Results

The study comprised a total of 100 patients (67% males) with a median age of 11 months (IQR 4–66 months) and a median weight of 7.4kg (IQR 4.8–16.8kg). The diagnosis was heart disease in 94 patients (64 were in the postoperative period of heart surgery), respiratory failure in 5 patients and septic shock in one. The indication of ECMO was the impossibility of suspending extracorporeal life support in 27 patients, postoperative low cardiac output in 23 cases, non-postoperative severe heart failure in 18 patients, cardiac arrest in 12 and refractory arrhythmias in 7 patients.

Venoarterial ECMO was used in 98 patients and venovenous ECMO in two cases. Cervical cannulas were placed in 55 patients and transthoracic cannulas in 30, while both types of cannulation were used in 15 cases. Table 1 summarizes the general patient data.

Table 1.

Characteristics of the patients and ECMO.

  Median  IQR (p25–p75) 
Age (months)  11  4–66 
Weight (kg)  7.4  4.8–16.8 
Height (cm)  67  57–100 
Body surface (m2)  0.34  0.27–0.65 
Assist level (% with respect to estimated cardiac output)  78  63–89 
Duration of the technique (hours)  132  74–216 
  Percentage (%) 
Gender (male)  67 
Diagnosis
Heart disease  94 
Respiratory failure 
Septic shock 
Indication
Non-postoperative low output  18 
Postoperative low output  23 
Hypoxemia  13 
No suspension of ECC  27 
Cardiac arrest  12 
arrhythmia 
Immediate postoperative period of heart surgery  64 
Type of ECMO
Venoarterial  98 
Venovenous 
Type of cannulation
Cervical  55 
Transthoracic  30 
Both  15 

ECC: extracorporeal circulation; IQR: interquartile range.

Evolution of the hematological and coagulation parameters

Hemoglobin decreased progressively up until day 7, and recovered thereafter. Statistically significant differences were only observed among the hemoglobin levels at 24h, 72h and 5 days (Fig. 2 of the supplementary material). The platelet counts decreased up until day 7 and remained stable thereafter. There were significant differences between the baseline platelet count and the counts during the rest of the clinical course (Fig. 3 of the supplementary material).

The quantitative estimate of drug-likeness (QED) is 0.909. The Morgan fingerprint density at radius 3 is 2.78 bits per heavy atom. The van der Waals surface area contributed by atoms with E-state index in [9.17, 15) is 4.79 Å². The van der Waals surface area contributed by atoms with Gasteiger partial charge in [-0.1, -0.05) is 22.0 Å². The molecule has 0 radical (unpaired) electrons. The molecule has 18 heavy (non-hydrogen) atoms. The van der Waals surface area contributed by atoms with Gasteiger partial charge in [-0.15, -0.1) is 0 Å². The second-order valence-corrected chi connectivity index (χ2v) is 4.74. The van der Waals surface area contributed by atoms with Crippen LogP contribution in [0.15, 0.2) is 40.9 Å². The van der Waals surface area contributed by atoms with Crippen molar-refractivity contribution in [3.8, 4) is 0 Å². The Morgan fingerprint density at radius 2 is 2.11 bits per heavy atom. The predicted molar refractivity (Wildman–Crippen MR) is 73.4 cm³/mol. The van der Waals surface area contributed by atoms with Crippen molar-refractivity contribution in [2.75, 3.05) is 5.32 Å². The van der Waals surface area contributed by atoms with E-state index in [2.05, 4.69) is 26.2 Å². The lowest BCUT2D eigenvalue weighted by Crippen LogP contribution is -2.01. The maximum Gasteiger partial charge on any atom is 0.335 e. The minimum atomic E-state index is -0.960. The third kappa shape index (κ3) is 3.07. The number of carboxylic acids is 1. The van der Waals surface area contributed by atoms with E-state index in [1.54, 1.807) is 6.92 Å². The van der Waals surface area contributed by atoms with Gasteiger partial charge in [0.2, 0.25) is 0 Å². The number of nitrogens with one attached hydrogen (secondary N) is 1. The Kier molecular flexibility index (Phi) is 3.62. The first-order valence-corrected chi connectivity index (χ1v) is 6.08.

The INR was initially prolonged but gradually normalized over time (Fig. 4 of the supplementary material), while fibrinogen remained within normal ranges in most of the patients from the start of ECMO (data not shown).

Ten percent of the patients presented hemoglobin<9g/dl; 30% had a platelet count of<100,000/mm3; 19% showed INR>2; and 11% presented fibrinogen<150mg/dl.

Anticoagulation

Fig. 1 shows the heparin dose and values corresponding to aPTT and antiXa. A gradual increase in heparin requirements was observed during ECMO. The aPTT values increased early after the start of anticoagulation and remained high over the entire time course. Only 22.2% of the patients had antiXa within therapeutic ranges on the first day – this objective being reached on day 5 of ECMO.

Figure 1.

Heparin dose (IU/kg/h) and values corresponding to aPTT (seconds) and antiXa (IU/ml) during ECMO (mean and standard deviation).

(0.17MB).
Bleeding

Bleeding was recorded in 52 patients in the first 24h and in 76 patients in the global course of treatment. Another 39 patients required revision surgery due to bleeding. The most frequent location of bleeding was the mediastinum (34 patients), with resulting tamponade in 15 patients. Diffuse bleeding was observed in 14 patients, another 14 suffered lung bleeding, 6 presented peri-cannula bleeding, 5 digestive bleeding, and three suffered cerebral hemorrhage.

The incidence of bleeding in the first 24h among the patients in the postoperative period of surgery (67.2%) was significantly higher than in the rest of the children (25%) (p=0.001).